Last Updated: Mar 31st, 2014 - 14:20:42


Changes to Water Plant Unveiled
By Caitlin Davis
Sep 14, 2012, 14:07

photo by Cailtin Davis The plant’s filtration system is seen above. Changes to the plant’s filtration system were made as part of the $24.6 million renovation to expand and improve the plant.

Virginia American Water in Hopewell got a $24.6 million upgrade. This upgrade, done over a period of two years, has increased the capacity of the water plant and has improved the water treatment process.

William R. Walsh, President of Virginia American Water, said those at the plant are “really proud” of the expansion. Walsh, who has been with Virginia American Water for over 28 years, said when he first started, improvements to the Hopewell plant were already being discussed.

“To finally see it finished after all that time,” Walsh said. “It is really an accomplishment for us.”

With the new plant expansion and upgrade, customers will not see a dramatic rate increase.

“I would say at this point the majority of that’s already built into the rates,” Walsh said. “There’s not a huge rate increase coming down the road as a result of that.”

Some of the improvements to the plant include increased capacity in the drinking water treatment facilities from 12 million gallons per day to 18 million gallons per day gallons, an additional 2.5 million gallon storage tank and improvements to the chemical feed systems.
photo by Caitlin Davis

The taste of the water provided by the company should be an additional improvement, plant officials said.

Doug Woodhouse, Operations Manager, said many of the improvements were made to not only help create a more efficient treatment process, but to help the taste of the water.

“We wanted to help mitigate some of the taste and odor issues,” Woodhouse said.

Woodhouse said the taste issue was caused by an increased level of algae in the Appomattox River in 2010.

“We have put in good, reliable equipment that will serve the community for years to come,” Woodhouse said.

The most recent round of changes follows a major one that the plant went through almost 10 years ago. The plant was essentially split down the middle to produce two different grades of water, potable, drinking water and non-potable, industrial water.
photo by Caitlin Davis

“It is a very conventional treatment process,” Walsh said. “...it’s complex water to treat.”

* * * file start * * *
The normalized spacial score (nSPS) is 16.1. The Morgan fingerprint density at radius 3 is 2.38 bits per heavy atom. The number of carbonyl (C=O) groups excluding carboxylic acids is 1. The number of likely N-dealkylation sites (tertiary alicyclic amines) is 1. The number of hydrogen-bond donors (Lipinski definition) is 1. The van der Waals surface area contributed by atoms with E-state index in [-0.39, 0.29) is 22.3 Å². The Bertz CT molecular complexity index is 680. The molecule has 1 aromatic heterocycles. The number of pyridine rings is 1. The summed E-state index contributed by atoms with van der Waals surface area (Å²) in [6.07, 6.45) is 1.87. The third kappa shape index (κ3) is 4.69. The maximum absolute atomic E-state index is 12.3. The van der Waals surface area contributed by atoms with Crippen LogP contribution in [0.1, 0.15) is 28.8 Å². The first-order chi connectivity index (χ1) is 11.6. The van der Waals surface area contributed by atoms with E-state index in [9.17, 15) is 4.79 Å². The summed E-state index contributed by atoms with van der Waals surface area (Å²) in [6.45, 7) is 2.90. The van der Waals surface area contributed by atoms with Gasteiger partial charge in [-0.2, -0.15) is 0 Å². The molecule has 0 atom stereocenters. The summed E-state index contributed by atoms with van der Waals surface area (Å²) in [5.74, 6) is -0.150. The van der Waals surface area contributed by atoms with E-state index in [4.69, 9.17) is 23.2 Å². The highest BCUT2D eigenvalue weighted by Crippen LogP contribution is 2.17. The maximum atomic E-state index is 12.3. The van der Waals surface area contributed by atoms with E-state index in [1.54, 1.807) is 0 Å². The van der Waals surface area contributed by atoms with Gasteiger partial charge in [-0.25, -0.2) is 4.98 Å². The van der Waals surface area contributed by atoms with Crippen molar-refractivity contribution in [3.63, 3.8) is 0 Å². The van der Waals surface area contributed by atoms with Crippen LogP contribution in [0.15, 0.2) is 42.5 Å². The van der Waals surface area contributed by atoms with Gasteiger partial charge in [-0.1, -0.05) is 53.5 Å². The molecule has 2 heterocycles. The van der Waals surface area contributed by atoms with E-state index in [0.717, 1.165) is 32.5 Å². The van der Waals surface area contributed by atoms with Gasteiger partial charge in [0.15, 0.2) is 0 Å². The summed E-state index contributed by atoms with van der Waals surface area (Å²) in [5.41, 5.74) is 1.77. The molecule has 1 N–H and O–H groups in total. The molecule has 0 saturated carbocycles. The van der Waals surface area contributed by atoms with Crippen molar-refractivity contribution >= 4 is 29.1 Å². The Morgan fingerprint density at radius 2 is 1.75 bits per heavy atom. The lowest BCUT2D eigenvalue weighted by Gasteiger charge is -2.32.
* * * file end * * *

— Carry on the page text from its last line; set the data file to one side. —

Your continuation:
A big improvement to the plant was replacing wood tub filters, which were more than 100 years old.

“The filter material gets changed out,” Walsh said. “The actual box that’s holding the filters weren’t changed out.”

Walsh noted that the old filters could not quite meet today’s standards for drinking water and were being used for industrial grade water.

“[Filters] are a lot more efficient and do a better job,” Walsh said. “For 100 years they’ve served their useful life.”

American Water provides water to almost 10,000 customers in Hopewell, portions of Prince George County and Ft. Lee. The water filtered into the plant comes from the confluence of the Appomattox and James Rivers, with the pump located near the Hopewell City Marina.

The water treatment process is one that involves multiple steps. First, the water is pumped from the rivers and into VA American Water Treatment Plant. Next, the water undergoes a treatment process to remove dirt particles. Then, it goes through a filtration system that removes smaller particles. After the second filtration process, the water is disinfected and treated to help improve the water quality. Finally the water comes out of the pipes and into customers’ homes.
photo by Caitlin Davis

Many of the upgrades to the plant involved the treatment of potable, drinking, water. Upgrades included improvements made to the settling basin, the chemical feed system, the addition of two new filters, a installation of a new 2.5 million gallon storage tank, the addition and replacement of distribution pumps and four carbon contactors.

“We’ve increased filter capacity, storage and pumping and increased the overall plant capacity,” Walsh said.

Another change to the plant was made to the billing. Starting Oct. 1, VA American Water will no longer be billing sewage to their customers. Now residents can except to see two bills in the mail, one for water usage and another for sewage.

Walsh said this change was decided over a year ago. He said it was no longer practical for the company to be billing for sewage.

“This was predicated on the software system we’re using,” Walsh said. “It wasn’t set up to handle third party billing.”

Walsh said if the company had decided to keep the software and continue billing for sewage it would have incurred millions of dollars in order to keep putting the usage into one bill.

“I think there was a time when it made sense,” Walsh said. “Water bills and sewage bills were so small they were billed quarterly. And even then, it was so small it was hard to justify putting together the costs to mail out a bill.”

Walsh said times have changed tremendously in terms of water costs, which have gone up over the years.

“Bills have gone up tremendously and continue to go up,” Walsh said.

Even with costs rising, Walsh noted water is still fairly cheap compared to other bills customers may see in their mailboxes.

“The reality is when you look at your monthly bills, this is very small,” Walsh said.

VA American Water has estimated that a customer’s water service costs a penny a gallon.

“By doing this, we hope customers see the value of water and that water is a fairly inexpensive commodity,” Walsh said.

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